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The Ministry Of Utmost Happiness: Telling A Shattered Story By Becoming Everything

How to tell a shattered story?

By slowly becoming everybody.


By slowly becoming everything.

The Ministry of Utmost Happiness takes us on a journey of many years – the story spooling outwards from the cramped neighbourhoods of Old Delhi into the burgeoning new metropolis and beyond, to the Valley of Kashmir and the forests of Central India, where war is peace and peace is war, and where, from time to time, ‘normalcy’ is declared.

Anjum, who used to be Aftab, unrolls a threadbare carpet in a city graveyard that she calls home. A baby appears quite suddenly on a pavement, a little after midnight, in a crib of litter. The enigmatic S. Tilottama is as much of a presence as she is an absence in the lives of the three men who love her.

The Ministry of Utmost Happiness is at once an aching love story and a decisive remonstration. It is told in a whisper, in a shout, through tears and sometimes with a laugh. Its heroes are people who have been broken by the world they live in and then rescued, mended by love – and by hope. For this reason, they are as steely as they are fragile, and they never surrender. This ravishing, magnificent book reinvents what a novel can do and can be. And it demonstrates on every page the miracle of Arundhati Roy’s storytelling gifts.

Arundhati Roy’s second novel, The Ministry Of Utmost Happiness, is my favorite book from this year’s reads. Here are some quotes that I loved the most.

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  1. Who writes like this?

“The moment I saw her, a part of me walked out of my body and wrapped itself around her. And there it still remains.”

  1. Don’t we all know this?

“Enemies can’t break your spirit, only friends can.”

  1. To recognize loneliness when you see it

“She knew he’d be back. No matter how elaborate its charade, she recognized loneliness when she saw it. She sensed that in some strange tangential way, he needed her shade as much as she needed his. And she had learned from experience that Need was a warehouse that could accommodate a considerable amount of cruelty.”

  1. The quietness of her into the quietness of him

“They had always fitted together like pieces of an unsolved (and perhaps unsolvable) puzzle- the smoke of her into the solidness of him, the solitariness of her into the gathering of him, the strangeness of her into the straightforwardness of him, the insouciance of her into the restraint of him. The quietness of her into the quietness of him.”

  1. The cruel ways in which life prepares you for life

“She wondered how to un-know certain things, certain specific things that she knew but did not wish to know”

  1. Choose carefully

“Even in the most uneventful of our lives, we are called upon to choose our battles…”

  1. Normality like a boiled egg

“Normality in our part of the world is a bit like a boiled egg: its humdrum surface conceals at its heart a yolk of egregious violence. It is our constant anxiety about that violence, our memory of its past labors and our dread of its future manifestations, that lays down the rules for how a people as complex and as diverse as we continue to coexist – continue to live together, tolerate each other and, from time to time, murder one another. As long as the center holds, as long as the yolk doesn’t run, we’ll be fine. In moments of crisis it helps to take the long view.”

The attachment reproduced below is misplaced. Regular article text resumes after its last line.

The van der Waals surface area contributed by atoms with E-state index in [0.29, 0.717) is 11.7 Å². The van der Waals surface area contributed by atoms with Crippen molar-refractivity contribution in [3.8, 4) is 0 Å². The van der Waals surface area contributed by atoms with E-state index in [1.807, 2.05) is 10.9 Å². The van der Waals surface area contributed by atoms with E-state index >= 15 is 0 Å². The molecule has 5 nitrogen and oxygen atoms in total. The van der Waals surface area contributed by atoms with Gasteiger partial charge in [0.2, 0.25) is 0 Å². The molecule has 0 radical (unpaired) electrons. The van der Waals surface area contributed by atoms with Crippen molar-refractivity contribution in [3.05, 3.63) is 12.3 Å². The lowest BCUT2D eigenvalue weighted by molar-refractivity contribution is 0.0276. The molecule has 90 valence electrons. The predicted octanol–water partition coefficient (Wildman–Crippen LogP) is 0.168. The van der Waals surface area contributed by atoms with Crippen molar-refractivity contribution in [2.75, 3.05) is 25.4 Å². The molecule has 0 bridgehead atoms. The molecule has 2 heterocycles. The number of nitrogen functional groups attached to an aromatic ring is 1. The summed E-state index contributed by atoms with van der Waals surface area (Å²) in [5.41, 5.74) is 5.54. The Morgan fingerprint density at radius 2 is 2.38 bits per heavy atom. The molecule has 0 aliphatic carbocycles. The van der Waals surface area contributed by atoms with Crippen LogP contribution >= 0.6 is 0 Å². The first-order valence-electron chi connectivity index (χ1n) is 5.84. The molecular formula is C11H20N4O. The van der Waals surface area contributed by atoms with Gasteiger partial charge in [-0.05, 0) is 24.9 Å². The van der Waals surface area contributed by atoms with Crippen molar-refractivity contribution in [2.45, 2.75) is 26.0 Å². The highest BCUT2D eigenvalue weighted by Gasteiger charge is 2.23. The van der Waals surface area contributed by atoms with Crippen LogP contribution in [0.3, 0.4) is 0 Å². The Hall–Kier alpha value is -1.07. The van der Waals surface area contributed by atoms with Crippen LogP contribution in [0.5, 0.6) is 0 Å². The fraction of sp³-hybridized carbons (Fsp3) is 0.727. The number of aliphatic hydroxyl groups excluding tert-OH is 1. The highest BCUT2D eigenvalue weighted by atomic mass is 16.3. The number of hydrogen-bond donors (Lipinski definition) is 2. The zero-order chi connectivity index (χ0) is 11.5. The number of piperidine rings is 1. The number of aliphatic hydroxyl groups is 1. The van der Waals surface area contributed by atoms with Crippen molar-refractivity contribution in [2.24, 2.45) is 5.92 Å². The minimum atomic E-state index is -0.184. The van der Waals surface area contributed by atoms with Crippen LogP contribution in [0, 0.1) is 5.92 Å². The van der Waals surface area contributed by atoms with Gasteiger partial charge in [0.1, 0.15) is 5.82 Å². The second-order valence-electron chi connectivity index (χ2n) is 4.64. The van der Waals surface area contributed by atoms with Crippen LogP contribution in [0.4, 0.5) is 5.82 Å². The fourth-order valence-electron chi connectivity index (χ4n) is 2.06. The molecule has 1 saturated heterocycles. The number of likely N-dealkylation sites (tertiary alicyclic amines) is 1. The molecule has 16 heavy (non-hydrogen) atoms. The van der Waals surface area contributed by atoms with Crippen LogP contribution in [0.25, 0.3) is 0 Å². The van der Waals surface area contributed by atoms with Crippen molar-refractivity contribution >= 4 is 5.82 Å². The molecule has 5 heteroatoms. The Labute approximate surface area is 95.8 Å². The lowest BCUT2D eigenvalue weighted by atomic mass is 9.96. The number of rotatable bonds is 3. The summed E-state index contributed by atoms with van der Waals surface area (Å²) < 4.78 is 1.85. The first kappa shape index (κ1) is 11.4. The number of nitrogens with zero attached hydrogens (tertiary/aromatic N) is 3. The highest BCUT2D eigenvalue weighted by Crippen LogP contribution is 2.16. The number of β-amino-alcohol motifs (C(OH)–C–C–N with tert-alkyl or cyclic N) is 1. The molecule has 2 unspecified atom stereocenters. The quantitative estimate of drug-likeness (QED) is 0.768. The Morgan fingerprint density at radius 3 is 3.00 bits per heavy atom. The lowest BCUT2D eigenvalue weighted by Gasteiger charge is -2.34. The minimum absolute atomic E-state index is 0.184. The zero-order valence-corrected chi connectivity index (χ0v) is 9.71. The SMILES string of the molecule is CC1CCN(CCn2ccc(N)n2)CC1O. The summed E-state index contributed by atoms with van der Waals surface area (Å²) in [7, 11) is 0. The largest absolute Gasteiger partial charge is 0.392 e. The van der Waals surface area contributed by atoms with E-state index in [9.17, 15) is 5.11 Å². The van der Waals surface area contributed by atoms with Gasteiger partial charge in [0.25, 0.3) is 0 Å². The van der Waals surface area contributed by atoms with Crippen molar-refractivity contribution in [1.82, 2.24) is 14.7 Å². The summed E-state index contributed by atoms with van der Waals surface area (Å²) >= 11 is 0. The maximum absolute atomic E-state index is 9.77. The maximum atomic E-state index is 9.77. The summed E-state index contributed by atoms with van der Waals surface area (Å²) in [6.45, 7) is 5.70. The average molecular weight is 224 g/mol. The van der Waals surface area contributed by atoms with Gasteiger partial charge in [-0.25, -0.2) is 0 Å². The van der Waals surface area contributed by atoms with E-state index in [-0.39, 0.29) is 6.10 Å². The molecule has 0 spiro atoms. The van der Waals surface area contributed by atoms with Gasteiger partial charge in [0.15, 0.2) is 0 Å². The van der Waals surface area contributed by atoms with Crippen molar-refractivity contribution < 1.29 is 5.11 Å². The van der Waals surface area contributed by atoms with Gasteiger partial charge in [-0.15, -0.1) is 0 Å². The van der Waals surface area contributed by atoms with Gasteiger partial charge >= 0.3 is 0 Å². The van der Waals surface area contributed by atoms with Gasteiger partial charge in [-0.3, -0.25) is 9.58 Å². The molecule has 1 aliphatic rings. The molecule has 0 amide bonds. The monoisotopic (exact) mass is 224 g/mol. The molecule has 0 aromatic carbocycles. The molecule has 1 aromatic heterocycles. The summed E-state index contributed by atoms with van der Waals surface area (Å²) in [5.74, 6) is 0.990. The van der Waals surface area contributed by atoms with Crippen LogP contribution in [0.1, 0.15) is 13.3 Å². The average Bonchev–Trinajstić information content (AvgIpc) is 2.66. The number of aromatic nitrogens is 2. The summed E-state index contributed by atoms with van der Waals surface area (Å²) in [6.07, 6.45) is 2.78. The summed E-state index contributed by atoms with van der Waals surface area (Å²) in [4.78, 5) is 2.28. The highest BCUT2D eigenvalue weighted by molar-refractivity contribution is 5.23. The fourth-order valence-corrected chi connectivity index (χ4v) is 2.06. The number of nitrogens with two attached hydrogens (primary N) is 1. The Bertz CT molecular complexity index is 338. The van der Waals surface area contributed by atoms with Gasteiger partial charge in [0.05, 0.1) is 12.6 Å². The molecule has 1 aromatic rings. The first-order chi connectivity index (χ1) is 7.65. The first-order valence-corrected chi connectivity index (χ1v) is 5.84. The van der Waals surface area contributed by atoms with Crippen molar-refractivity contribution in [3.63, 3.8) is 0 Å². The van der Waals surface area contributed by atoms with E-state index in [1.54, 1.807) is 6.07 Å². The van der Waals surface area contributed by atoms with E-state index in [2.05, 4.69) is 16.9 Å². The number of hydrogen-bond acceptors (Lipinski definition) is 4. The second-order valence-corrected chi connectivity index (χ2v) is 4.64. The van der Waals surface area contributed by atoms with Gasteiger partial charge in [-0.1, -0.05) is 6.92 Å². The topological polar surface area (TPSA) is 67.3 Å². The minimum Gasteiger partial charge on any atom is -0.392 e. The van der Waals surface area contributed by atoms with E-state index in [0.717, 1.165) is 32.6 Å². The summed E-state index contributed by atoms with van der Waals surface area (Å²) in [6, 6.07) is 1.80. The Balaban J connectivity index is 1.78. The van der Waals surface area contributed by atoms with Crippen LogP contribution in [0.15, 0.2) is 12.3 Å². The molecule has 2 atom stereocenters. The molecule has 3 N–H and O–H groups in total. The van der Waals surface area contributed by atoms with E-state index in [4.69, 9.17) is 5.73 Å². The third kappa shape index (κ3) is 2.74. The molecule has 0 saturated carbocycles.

1. Comforting a building struck by lightning

“In a while he reached across the table and took her hand in his. He could not have known that he was trying to comfort a building that had been struck by lightning.”

  1. Pretending to be hopeful is the only grace

“I don’t know where to stop, or how to go on. I stop when I shouldn’t. I go on when I should stop. There is weariness. But there is also defiance. Together they define me these days. Together they steal my sleep, and together they restore my soul. There are plenty of problems with no solutions in sight. Friends turn into foes. If not vocal ones, then silent, reticent ones. But I’ve yet to see a foe turning into a friend. There seems to be no hope. But pretending to be hopeful is the only grace we have . . .”

  1. Starlight travels through the universe long after the stars have died

“She could hear her hair growing. It sounded like something crumbling. A burnt thing crumbling. Coal. Toast. Moths crisped on a light bulb. She remembered reading somewhere that even after people died, their hair and nails kept growing. Like starlight, travelling through the universe long after the stars themselves had died. Like cities. Fizzy, effervescent, simulating the illusion of life while the planet they had plundered died around them.”

  1. Souls of the present and the departed world mingle

“And yet, the burden of perpetual apprehension that she had carried around for years – of suddenly receiving news of death – had lightened somewhat. Not because she loved him any less, but because the battered angels in the graveyard that kept watch over their battered charges held open the doors between worlds (illegally, just a crack), so that the souls of the present and the departed could mingle, like guests at the same party. It made life less determinate and death less conclusive. Somehow everything became a little easier to bear.”

  1. When you are exhausted by yourself

“It was herself she was exhausted by. She had lost the ability to keep her discrete worlds discrete—a skill that many consider to be the cornerstone of sanity. The traffic inside her head seemed to have stopped believing in traffic lights. The result was incessant noise, a few bad crashes and eventually gridlock.”

  1. Discarded constellations, patterns on the sky

“She thought of the city at night, of cities at night. Discarded constellations of old stars, fallen from the sky, rearranged on Earth in patterns and pathways and towers. Invaded by weevils that have learned to walk upright.”

  1. The comedy in tragedy